The homes were made in a warehouse on the intersection of Radio Road and Playhouse Drive, near the site of the Tuckerton Wireless tower. Buyers ordered the design by catalog, and the homes were delivered a week later. The model homes were located on Radio Road, across from the present-day "Shoppes of Mystic Isle" shopping center.

After the dredging of the lagoons was stopped, construction began on the non-waterfront section north of Calabreeze Way. The area east of Radio Road was named "Pulaski Village" and consisted of small, narrow homes, while the much larger section west of Radio Road, named "Westwood", contained suburban-style ranches and split-level homes. While these areas are not officially called "Mystic Islands", some homes of the original bungalow designs were constructed in these outlying areas, while at the same time, the larger, suburban homes were also offered on the original waterfront lots. However, tough economic times halted the development of the Westwood subdivision. In the early-1990s, development resumed in this unfinished area, when the empty lots were filled in with mid-size suburban homes built by several different developers. Homes on Oneida Lake Drive and Greenwood Lake Drive are part of the Noble Homes community titled "Fairwinds", while most homes from Mountain Lake Drive and north were dubbed "Drewes Landing".[13] However, Drewes Landing was plagued with failed loans and racketeering, and in August 1995, one of the developers and investors, 35 year-old Joseph G. Paggi Jr. killed himself after he failed to pay back loans for the development.[14]

Recreation[edit]

The Graveling Point beach at the end of Radio Road on Osborn Island. The Atlantic City skyline can be seen at the bottom right corner.

During the boom period of Mystic Island, there were several social centers and amenities. In the Oceanview section of the resort community, there was formerly a 9-hole golf course, bathing beach, and a small amusement park. The golf course was closed and is now a preserved forest, while the amusement park also went out of business and no longer exists. However, the beach was rebuilt and reopened as part of a townhouse community; the bathing beach is currently known as "Graveling Point". A circular building at the intersection of Radio Road and Bayview Drive was originally constructed as a "Boatel", where boaters could dock, eat, and even sleep. This concept didn't last, and it later became a boat sales showroom, later a pizza parlor, and then a bar named "The Rotunda". It is currently home to the Living Water Christian Center.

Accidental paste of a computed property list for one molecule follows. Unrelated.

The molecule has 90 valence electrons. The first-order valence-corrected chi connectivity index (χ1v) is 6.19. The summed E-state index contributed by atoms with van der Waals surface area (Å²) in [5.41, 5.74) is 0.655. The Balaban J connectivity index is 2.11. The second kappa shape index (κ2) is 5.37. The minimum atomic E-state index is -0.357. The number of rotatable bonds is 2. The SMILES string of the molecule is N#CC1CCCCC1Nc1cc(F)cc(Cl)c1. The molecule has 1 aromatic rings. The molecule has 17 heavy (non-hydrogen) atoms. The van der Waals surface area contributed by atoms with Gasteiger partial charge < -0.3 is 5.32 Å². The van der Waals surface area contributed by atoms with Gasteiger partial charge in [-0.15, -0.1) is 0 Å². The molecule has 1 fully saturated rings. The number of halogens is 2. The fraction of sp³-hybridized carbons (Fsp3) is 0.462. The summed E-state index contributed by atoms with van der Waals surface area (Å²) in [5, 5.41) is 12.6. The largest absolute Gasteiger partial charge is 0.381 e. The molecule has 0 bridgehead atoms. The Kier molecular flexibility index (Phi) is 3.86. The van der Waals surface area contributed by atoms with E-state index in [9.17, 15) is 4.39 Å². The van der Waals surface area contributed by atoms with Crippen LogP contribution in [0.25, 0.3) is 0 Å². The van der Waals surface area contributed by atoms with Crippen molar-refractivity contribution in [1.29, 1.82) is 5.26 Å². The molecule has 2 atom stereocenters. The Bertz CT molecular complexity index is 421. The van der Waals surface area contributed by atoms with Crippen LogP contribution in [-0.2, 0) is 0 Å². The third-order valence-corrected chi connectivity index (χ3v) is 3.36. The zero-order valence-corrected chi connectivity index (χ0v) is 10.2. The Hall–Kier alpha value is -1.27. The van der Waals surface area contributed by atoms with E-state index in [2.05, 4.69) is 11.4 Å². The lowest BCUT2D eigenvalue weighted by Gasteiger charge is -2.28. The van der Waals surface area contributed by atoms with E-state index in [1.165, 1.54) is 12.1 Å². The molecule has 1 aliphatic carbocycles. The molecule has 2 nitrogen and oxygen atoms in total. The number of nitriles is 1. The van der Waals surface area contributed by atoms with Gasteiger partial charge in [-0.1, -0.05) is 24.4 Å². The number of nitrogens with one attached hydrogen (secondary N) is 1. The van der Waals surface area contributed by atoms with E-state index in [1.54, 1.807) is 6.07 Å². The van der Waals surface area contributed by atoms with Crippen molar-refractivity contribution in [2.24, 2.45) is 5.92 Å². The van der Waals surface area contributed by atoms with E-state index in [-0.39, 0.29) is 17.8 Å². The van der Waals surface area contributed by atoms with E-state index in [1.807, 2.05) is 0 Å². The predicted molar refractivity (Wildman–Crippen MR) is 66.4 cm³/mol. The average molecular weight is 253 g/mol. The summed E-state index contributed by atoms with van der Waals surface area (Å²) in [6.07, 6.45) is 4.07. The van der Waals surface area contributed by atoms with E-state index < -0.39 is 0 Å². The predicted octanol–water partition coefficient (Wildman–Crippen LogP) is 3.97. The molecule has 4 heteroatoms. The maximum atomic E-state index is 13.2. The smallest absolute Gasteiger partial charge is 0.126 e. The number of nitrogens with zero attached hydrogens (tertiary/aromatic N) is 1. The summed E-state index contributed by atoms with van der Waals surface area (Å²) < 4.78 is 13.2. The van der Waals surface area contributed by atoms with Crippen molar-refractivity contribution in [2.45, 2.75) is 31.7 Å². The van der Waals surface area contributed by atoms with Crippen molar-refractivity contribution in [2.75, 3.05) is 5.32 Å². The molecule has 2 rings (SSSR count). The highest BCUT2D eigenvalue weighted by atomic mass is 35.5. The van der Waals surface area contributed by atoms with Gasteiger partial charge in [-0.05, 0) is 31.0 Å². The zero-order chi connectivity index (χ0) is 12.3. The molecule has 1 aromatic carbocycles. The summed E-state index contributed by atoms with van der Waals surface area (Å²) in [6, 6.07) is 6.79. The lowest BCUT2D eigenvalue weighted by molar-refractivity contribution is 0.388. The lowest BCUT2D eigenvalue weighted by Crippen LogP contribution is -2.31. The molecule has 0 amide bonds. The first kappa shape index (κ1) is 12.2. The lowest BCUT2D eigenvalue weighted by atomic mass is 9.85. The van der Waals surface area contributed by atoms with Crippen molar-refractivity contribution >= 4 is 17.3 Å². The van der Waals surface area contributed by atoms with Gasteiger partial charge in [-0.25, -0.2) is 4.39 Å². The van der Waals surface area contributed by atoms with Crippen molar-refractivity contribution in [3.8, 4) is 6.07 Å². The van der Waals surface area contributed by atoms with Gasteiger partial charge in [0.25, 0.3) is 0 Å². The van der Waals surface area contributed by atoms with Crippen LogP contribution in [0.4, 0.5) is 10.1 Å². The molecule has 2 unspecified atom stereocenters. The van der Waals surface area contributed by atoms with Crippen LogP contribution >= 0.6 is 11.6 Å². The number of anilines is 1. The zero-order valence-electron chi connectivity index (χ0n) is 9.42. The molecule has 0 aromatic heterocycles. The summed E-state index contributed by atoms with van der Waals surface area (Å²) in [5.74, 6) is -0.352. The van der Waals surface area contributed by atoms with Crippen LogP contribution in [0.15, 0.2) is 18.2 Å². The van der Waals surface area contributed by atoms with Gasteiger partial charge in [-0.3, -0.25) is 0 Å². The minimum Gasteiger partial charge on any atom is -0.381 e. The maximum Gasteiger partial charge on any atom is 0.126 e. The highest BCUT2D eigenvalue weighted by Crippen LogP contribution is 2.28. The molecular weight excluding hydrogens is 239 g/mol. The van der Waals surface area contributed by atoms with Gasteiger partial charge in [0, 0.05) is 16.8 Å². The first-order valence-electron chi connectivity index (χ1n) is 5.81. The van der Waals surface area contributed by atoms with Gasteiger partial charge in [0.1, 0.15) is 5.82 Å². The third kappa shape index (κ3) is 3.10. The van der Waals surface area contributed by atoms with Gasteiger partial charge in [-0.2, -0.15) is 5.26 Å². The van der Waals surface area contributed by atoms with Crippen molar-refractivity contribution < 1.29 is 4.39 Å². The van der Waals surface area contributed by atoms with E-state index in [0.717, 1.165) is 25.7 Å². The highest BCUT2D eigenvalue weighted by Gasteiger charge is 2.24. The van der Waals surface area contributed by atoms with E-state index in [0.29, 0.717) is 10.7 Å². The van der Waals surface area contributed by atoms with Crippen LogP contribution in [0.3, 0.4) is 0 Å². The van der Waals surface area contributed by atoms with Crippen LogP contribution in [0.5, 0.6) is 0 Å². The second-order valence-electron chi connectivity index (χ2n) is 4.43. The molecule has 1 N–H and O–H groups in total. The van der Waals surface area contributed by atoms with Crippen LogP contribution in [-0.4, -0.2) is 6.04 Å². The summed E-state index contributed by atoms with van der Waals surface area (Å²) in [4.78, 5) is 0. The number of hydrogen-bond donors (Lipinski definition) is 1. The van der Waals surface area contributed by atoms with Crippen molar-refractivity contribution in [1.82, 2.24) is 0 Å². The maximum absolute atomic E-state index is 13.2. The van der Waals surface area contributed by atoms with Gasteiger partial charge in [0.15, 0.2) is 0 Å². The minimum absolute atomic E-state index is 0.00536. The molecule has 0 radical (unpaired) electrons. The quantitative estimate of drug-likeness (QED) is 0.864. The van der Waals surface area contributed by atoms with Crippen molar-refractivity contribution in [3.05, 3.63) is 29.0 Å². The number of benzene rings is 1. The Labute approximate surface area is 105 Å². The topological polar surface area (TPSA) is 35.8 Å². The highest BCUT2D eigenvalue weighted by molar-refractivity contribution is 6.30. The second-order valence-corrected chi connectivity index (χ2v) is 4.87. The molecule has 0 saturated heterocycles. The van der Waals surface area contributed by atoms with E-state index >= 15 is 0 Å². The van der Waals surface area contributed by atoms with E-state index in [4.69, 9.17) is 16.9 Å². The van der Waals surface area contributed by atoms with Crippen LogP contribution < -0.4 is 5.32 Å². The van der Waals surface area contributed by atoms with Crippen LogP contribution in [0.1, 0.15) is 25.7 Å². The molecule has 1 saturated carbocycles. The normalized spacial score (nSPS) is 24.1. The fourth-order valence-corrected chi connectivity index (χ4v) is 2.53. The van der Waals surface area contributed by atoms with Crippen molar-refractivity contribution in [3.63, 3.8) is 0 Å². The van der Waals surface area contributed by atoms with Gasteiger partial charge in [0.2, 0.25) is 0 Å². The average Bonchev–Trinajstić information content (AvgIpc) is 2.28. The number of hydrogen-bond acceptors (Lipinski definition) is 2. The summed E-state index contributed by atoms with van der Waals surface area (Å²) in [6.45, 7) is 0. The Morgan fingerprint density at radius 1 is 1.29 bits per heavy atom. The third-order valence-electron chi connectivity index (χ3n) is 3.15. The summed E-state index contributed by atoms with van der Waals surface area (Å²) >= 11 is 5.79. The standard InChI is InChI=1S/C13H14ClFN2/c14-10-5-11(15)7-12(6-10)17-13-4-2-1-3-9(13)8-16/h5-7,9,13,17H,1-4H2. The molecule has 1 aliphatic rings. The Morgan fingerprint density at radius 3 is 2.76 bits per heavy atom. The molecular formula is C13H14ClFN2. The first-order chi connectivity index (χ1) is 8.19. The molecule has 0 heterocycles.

Diagonally from the Boatel was "The Playhouse", on Playhouse Drive between Radio Road and S. Captains Drive, originally a welcome center which featured gift shops, an Olympic-sized saltwater swimming pool and marina. The building was eventually turned into a restaurant called the "Mystic Island Casino", which burned down in the 1970s, and opened in a new building on Mathistown Road, which still operates to this day. The original site is now home to condominiums, the residents of which have exclusive rights to use the former marina.

The building currently home to the Little Egg Harbor Community Center on Calabreeze Way was originally a shop functioning as part of the prefabrication process. It later became a Roman Catholic church known as "St. Michael of the Archangel". In 2002, it was sold to the Township of Little Egg Harbor and is currently used as the township's community center.

References[edit]

  1. ^ a b Gazetteer of New Jersey Places, United States Census Bureau. Accessed June 13, 2013.
  2. ^ U.S. Geological Survey Geographic Names Information System: Leisure Village Census Designated Place, Geographic Names Information System. Accessed January 10, 2013.
  3. ^ a b c d e f DP-1 - Profile of General Population and Housing Characteristics: 2010 Demographic Profile Data for Mystic Island CDP, New Jersey, United States Census Bureau. Accessed January 10, 2013.
  4. ^ a b American FactFinder, United States Census Bureau. Accessed September 4, 2014.
  5. ^ US Board on Geographic Names, United States Geological Survey. Accessed September 4, 2014.
  6. ^ GCT-PH1 - Population, Housing Units, Area, and Density: 2010 - County -- County Subdivision and Place from the 2010 Census Summary File 1 for Ocean County, New Jersey, United States Census Bureau. Accessed January 10, 2013.
  7. ^ 2006-2010 American Community Survey Geography for New Jersey, United States Census Bureau. Accessed January 10, 2013.
  8. ^ a b New Jersey: 2010 - Population and Housing Unit Counts - 2010 Census of Population and Housing (CPH-2-32), United States Census Bureau, August 2012. Accessed January 10, 2013.
  9. ^ US Gazetteer files: 2010, 2000, and 1990, United States Census Bureau. Accessed September 4, 2014.
  10. ^ Staff. 1980 Census of Population: Number of Inhabitants United States Summary, pp. 1–141. United States Census Bureau, June 1983. Accessed January 12, 2012.
  11. ^ a b c d e DP-1 - Profile of General Demographic Characteristics: 2000 from the Census 2000 Summary File 1 (SF 1) 100-Percent Data for Mystic Island CDP, New Jersey, United States Census Bureau. Accessed January 10, 2013.
  12. ^ Tuckerton Community Profile, accessed April 2, 2007. "Just prior to World War I, the German government built the Tuckerton Wireless, an 865 feet tall tower with the capability of communicating directly with Europe. The tower was operated by German nationals until the entrance of the United States into the war. Local folklore maintains that the message "Get the Lucy" was broadcast from the tower, which resulted in the famous sinking of the Lusitania. The tower was dismantled in 1955."
  13. ^ "pressofAtlanticCity.com - Article Archives". Nl.newsbank.com. 1995-03-29. Retrieved 2012-12-02. 
  14. ^ "pressofAtlanticCity.com - Article Archives". Nl.newsbank.com. 1997-03-17. Retrieved 2012-12-02.